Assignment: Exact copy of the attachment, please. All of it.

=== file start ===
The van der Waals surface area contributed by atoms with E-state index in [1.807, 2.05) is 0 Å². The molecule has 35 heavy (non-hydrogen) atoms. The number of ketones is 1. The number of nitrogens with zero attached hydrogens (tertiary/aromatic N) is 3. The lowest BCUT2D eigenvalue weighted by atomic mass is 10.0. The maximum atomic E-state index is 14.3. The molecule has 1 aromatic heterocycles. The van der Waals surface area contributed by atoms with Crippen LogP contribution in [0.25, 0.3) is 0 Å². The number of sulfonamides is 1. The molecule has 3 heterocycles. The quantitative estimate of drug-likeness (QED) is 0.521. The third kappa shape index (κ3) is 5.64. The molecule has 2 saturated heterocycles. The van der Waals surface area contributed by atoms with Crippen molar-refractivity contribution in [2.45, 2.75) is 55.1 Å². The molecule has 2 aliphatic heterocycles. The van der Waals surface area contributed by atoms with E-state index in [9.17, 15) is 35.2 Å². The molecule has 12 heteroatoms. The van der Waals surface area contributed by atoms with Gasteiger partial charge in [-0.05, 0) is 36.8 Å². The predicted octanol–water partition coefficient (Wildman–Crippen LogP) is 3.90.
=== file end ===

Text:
The van der Waals surface area contributed by atoms with E-state index in [1.807, 2.05) is 0 Å². The molecule has 35 heavy (non-hydrogen) atoms. The number of ketones is 1. The number of nitrogens with zero attached hydrogens (tertiary/aromatic N) is 3. The lowest BCUT2D eigenvalue weighted by atomic mass is 10.0. The maximum atomic E-state index is 14.3. The molecule has 1 aromatic heterocycles. The van der Waals surface area contributed by atoms with Crippen LogP contribution in [0.25, 0.3) is 0 Å². The number of sulfonamides is 1. The molecule has 3 heterocycles. The quantitative estimate of drug-likeness (QED) is 0.521. The third kappa shape index (κ3) is 5.64. The molecule has 2 saturated heterocycles. The van der Waals surface area contributed by atoms with Crippen molar-refractivity contribution in [2.45, 2.75) is 55.1 Å². The molecule has 2 aliphatic heterocycles. The van der Waals surface area contributed by atoms with E-state index in [9.17, 15) is 35.2 Å². The molecule has 12 heteroatoms. The van der Waals surface area contributed by atoms with Gasteiger partial charge in [-0.05, 0) is 36.8 Å². The predicted octanol–water partition coefficient (Wildman–Crippen LogP) is 3.90.